Article révisé par les pairs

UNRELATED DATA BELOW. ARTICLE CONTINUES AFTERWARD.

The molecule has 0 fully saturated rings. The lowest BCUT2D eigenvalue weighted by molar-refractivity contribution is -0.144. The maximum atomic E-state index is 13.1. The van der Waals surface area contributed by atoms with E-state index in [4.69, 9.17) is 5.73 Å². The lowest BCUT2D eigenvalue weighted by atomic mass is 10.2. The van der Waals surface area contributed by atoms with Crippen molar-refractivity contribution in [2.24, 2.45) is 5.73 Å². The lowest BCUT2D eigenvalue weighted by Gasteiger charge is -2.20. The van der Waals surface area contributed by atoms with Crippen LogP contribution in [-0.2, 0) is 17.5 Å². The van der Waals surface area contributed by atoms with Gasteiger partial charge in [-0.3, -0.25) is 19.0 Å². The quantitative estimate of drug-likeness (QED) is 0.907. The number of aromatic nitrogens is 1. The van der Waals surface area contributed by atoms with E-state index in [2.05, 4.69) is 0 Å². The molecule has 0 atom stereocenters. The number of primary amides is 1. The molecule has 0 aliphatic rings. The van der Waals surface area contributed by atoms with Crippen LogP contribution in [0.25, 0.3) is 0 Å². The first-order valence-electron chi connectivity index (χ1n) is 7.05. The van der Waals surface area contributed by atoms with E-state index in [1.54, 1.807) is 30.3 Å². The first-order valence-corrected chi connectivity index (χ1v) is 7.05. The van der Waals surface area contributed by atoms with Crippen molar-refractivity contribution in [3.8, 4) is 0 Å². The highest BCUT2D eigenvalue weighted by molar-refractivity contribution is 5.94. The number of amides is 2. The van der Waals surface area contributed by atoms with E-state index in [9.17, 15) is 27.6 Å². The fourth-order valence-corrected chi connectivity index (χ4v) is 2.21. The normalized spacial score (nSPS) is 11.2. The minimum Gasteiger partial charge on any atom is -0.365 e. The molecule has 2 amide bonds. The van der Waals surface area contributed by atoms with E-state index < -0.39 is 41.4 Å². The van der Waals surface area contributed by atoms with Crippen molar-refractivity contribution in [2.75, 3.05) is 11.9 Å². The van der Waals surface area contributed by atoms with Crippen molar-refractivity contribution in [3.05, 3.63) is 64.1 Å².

Résumé : The induction of chromosome and/or genome mutations during the first steps of skin carcinogenesis was followed in male NMRI mice, treated with a 'two-stage' [9,10-dimethyl-1,2-benzanthracene (DMBA) + phorbol-12-myristate-13-acetate (TPA)], or a 'three-stage' [DMBA + methyl methanesulphonate (MMS) + phorbol-12-retinoate-13-acetate (RPA)] protocol. The scoring of micronuclei (MN) in basal and suprabasal keratinocytes allows a relatively fast in vivo estimation of clastogenic and aneugenic effects of various compounds and treatments. Relevant stages were then further analysed by karyotyping the in vivo treated keratinocytes that were allowed to divide during short in vitro cultivation. DMBA used as initiator in both protocols was able to induce MN. The well-known clastogen MMS had an acute but transient effect on MN induction when used alone or as converter in the three-stage protocol. Neither the propagator RPA, nor the 'full-promotor' TPA, which can carry out conversion as well as propagation, induced statistically significant numbers of MN when applied on mouse skin. Combined treatments, DMBA + MMS and MMS + RPA, showed higher MN frequencies than when MMS treatments were given alone. The full carcinogenic protocols showed significant frequencies of MN but the time points of appearance differed, indicating that the accumulation of aberrations could be more important than the order of appearance. Karyotypic analysis of those stages where the MN assay detected genome and/or chromosome aberrations revealed no specific loss of chromosomes that might be directly related to the carcinogenic process. When chromosome loss and aberrations were both taken into consideration together, chromosomes 7 and 11 and surely 9, 17 and 18 were more frequently involved than others.